Staging means how big the cancer is and whether it has spread. Stage 1 is the earliest stage and stage 4 means the cancer has spread to another part of the body.
The cancer cells are graded from low, which means slow growth, to high, which means fast growth. High-grade cancers are more likely to come back after being treated first.
What Causes Breast Cancer?
A cancerous tumor starts with one abnormal cell. The exact reason why a cell becomes cancerous is unclear. Something is thought to damage or alter certain genes in the cell. This makes the cell abnormal and multiply ‘out of control’.
Although breast cancer can develop for no apparent reason, there are some risk factors that can increase the chance of developing breast cancer, such as heredity.
What Are the Symptoms of Breast Cancer?
The usual first symptom is a painless breast lump, although most breast lumps are not cancerous and are fluid-filled cysts, which are benign.
The first place where breast cancer usually spreads is the lymph nodes in the armpit. When this happens, you get a swelling or lump in an armpit.
How is breast cancer diagnosed?
- Initial assessment: A doctor examines the breasts and armpits. They may perform tests such as a mammogram, a special X-ray of the breast tissue that can indicate the possibility of tumors.
- Biopsy: A biopsy is when a small sample of tissue is removed from an area of the body. The sample is then examined under a microscope to look for abnormal cells. The sample can confirm or rule out cancer.
If you are confirmed to have breast cancer, further tests may be needed to assess whether it has spread. For example, blood tests, an ultrasound of the liver or a chest x-ray.
How is breast cancer treated?
Treatment options that may be considered include surgery, chemotherapy, radiotherapy, and hormone treatment. Often a combination of two or more of these treatments is used.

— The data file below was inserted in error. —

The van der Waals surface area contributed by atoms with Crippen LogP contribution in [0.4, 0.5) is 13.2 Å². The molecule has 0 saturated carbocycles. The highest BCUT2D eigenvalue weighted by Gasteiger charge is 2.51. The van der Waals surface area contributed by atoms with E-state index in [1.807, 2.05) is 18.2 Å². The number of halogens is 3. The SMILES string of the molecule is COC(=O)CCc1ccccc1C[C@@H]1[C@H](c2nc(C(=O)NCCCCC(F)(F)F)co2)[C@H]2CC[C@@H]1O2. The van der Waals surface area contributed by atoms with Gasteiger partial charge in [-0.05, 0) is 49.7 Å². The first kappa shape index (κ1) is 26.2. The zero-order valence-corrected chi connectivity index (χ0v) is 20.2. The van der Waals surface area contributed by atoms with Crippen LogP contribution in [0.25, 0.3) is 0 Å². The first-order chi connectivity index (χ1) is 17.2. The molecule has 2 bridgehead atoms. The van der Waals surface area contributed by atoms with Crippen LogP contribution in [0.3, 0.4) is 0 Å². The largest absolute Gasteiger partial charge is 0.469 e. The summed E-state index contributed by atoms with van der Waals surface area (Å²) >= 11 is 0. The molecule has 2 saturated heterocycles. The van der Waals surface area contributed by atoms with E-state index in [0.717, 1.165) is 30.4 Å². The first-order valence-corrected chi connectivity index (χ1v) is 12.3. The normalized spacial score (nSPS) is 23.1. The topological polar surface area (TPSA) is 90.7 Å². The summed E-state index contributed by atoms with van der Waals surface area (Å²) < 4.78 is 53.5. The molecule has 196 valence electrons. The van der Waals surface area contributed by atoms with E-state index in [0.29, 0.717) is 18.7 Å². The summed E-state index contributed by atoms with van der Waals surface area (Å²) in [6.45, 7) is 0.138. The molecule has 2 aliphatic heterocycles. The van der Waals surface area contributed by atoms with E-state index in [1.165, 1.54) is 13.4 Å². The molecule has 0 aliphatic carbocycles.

- Surgery: Breast-conserving surgery or removing the affected breast, depending on the size of the tumor.
- Radiotherapy: A treatment that uses high-energy beams of radiation aimed at cancerous tissue. This kills cancer cells or stops cancer cells from multiplying. It is mainly used in addition to surgery.
- Chemotherapy: A treatment for cancer using anticancer drugs that kill cancer cells or prevent them from multiplying.
- Hormone treatments: Some types of breast cancer are affected by the “female” hormone estrogen, which can stimulate cancer cells to divide and multiply. Treatments that lower the level of these hormones or prevent them from working are commonly used in people with breast cancer.
How successful is the treatment?
The outlook is best in those who are diagnosed when the cancer is still small and has not spread. Surgical removal of a tumor at an early stage can then give a good chance of a cure.
Routine mammography offered to women between the ages of 50 and 70 means that more breast cancers are being diagnosed and treated at an early stage.